Advocates of the Glasgow approach suggest knife-crime, and especially youth knife-crime, should be treated as a “public health” issue. This is fine as far as it goes, though “social health” would be a better, more accurate, term and one that hints at the complexity of the issue because here, as is so often the case, everything really is connected. Family breakdown, school exclusions, the consequences of a life lived in care, social deprivation, poor life prospects, the inadequate provision of safe recreational space and activities, meagre mental health resources and so much else all have their part to play.
But so, even in Glasgow, does policing. The initial work of the VRU was accompanied by a significant increase in stop-and-search as well as by an increasing the minimum sentences imposed on those found guilty of knife-related crimes. While it is not possible to lock everyone up — and sending young men to prison invites further problems in due course — the Glasgow approach had a significant criminal justice component.
The use of stop and search proved controversial in Glasgow and new guidelines have significantly reduced its use; it must be a matter of significantly greater controversy in London where the practice comes heavily freighted with racial baggage. In London, doubtless police numbers are also part of this story but if so they are only a small part of it but because police numbers may be measured easily, it is easy to assume that what can be most easily measured must be what is most important. I am not convinced this is the case.
Most of all, however, the Glasgow approach had something else at its heart: accountability and personal responsibility. The VRU showed young gang members the consequences of their actions and invited them to rethink their lives. Far from being a “soft touch” approach, the Glasgow method has been deeply moralistic, even if it has generally preferred to eschew such language. In essence, young men were asked if they really wanted to keep living like this. Caught at the right moment of despair, the answer was often “No”.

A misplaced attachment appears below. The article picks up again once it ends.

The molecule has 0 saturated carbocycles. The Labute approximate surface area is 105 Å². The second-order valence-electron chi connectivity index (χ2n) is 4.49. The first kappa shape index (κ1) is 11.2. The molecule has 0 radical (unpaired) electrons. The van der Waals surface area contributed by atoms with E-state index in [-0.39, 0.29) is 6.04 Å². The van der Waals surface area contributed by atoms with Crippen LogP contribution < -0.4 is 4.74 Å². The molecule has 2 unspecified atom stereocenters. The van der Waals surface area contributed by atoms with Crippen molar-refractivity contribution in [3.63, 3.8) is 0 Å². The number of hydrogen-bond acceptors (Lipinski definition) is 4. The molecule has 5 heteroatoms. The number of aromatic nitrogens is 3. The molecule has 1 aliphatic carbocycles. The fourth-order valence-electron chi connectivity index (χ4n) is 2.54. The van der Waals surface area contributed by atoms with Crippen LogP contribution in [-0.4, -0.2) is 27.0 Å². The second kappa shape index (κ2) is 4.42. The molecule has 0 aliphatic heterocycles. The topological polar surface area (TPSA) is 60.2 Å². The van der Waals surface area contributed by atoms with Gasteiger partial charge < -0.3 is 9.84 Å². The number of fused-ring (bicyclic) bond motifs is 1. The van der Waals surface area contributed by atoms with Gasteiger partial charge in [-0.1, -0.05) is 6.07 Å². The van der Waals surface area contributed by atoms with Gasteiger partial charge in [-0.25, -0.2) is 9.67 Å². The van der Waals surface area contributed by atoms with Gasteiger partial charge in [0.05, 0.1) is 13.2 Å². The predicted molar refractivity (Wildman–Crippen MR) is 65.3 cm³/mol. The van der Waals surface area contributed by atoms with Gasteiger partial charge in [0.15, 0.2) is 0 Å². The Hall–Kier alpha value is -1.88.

The VRU approach supports rehabilitation but it also confronts young offenders. It is a painstaking, but tough, process and one based, at root, on the concepts of shame and remorse. Only once these are admitted can progress be made. In that respect, treating knife-crime is not unlike treating other addictions and anyone who has any experience of that can understand this is an approach that is hard, not soft. In many ways it is harder than the alternative, tabloid-pleasing, approach of simply slinging ever greater numbers of young men into prison.
Changing the culture so carrying a knife attracts stigma rather than being a proof of macho bravado is not easy. And it takes time. In Glasgow, where again the job remains incomplete because the social problems which encourage lawlessness remain present, it has taken a decade to bear real fruit. The work goes on because it is a never-ending project but the better news is that the work can make a difference. It can only do so, however, if you appreciate that everything is connected. That means it is complicated and perhaps too complicated for our present kind of politics.